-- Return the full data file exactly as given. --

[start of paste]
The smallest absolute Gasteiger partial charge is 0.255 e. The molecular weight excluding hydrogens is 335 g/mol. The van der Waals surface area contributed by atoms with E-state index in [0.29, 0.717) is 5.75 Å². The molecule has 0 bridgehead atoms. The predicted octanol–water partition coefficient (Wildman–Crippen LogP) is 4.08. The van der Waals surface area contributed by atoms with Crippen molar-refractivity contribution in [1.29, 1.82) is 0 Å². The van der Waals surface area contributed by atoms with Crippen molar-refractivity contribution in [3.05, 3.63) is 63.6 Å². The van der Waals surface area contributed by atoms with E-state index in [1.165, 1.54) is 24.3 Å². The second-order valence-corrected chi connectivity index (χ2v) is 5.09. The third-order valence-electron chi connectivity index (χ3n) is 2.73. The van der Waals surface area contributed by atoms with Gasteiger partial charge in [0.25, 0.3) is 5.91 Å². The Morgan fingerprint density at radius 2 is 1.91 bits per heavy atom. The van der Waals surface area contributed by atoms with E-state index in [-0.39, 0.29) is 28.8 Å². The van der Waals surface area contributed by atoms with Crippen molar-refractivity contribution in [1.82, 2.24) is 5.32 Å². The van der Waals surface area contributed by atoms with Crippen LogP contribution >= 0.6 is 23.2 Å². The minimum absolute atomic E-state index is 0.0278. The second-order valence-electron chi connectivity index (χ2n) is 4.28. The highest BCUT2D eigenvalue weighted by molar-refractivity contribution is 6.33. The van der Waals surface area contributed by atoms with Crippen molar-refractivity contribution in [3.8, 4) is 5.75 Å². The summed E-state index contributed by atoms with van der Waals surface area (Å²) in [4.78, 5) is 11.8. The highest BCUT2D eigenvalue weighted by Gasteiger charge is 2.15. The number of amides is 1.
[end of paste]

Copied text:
The smallest absolute Gasteiger partial charge is 0.255 e. The molecular weight excluding hydrogens is 335 g/mol. The van der Waals surface area contributed by atoms with E-state index in [0.29, 0.717) is 5.75 Å². The molecule has 0 bridgehead atoms. The predicted octanol–water partition coefficient (Wildman–Crippen LogP) is 4.08. The van der Waals surface area contributed by atoms with Crippen molar-refractivity contribution in [1.29, 1.82) is 0 Å². The van der Waals surface area contributed by atoms with Crippen molar-refractivity contribution in [3.05, 3.63) is 63.6 Å². The van der Waals surface area contributed by atoms with E-state index in [1.165, 1.54) is 24.3 Å². The second-order valence-corrected chi connectivity index (χ2v) is 5.09. The third-order valence-electron chi connectivity index (χ3n) is 2.73. The van der Waals surface area contributed by atoms with Gasteiger partial charge in [0.25, 0.3) is 5.91 Å². The Morgan fingerprint density at radius 2 is 1.91 bits per heavy atom. The van der Waals surface area contributed by atoms with E-state index in [-0.39, 0.29) is 28.8 Å². The van der Waals surface area contributed by atoms with Crippen molar-refractivity contribution in [1.82, 2.24) is 5.32 Å². The van der Waals surface area contributed by atoms with Crippen LogP contribution >= 0.6 is 23.2 Å². The minimum absolute atomic E-state index is 0.0278. The second-order valence-electron chi connectivity index (χ2n) is 4.28. The highest BCUT2D eigenvalue weighted by molar-refractivity contribution is 6.33. The van der Waals surface area contributed by atoms with Crippen molar-refractivity contribution in [3.8, 4) is 5.75 Å². The summed E-state index contributed by atoms with van der Waals surface area (Å²) in [4.78, 5) is 11.8. The highest BCUT2D eigenvalue weighted by Gasteiger charge is 2.15. The number of amides is 1.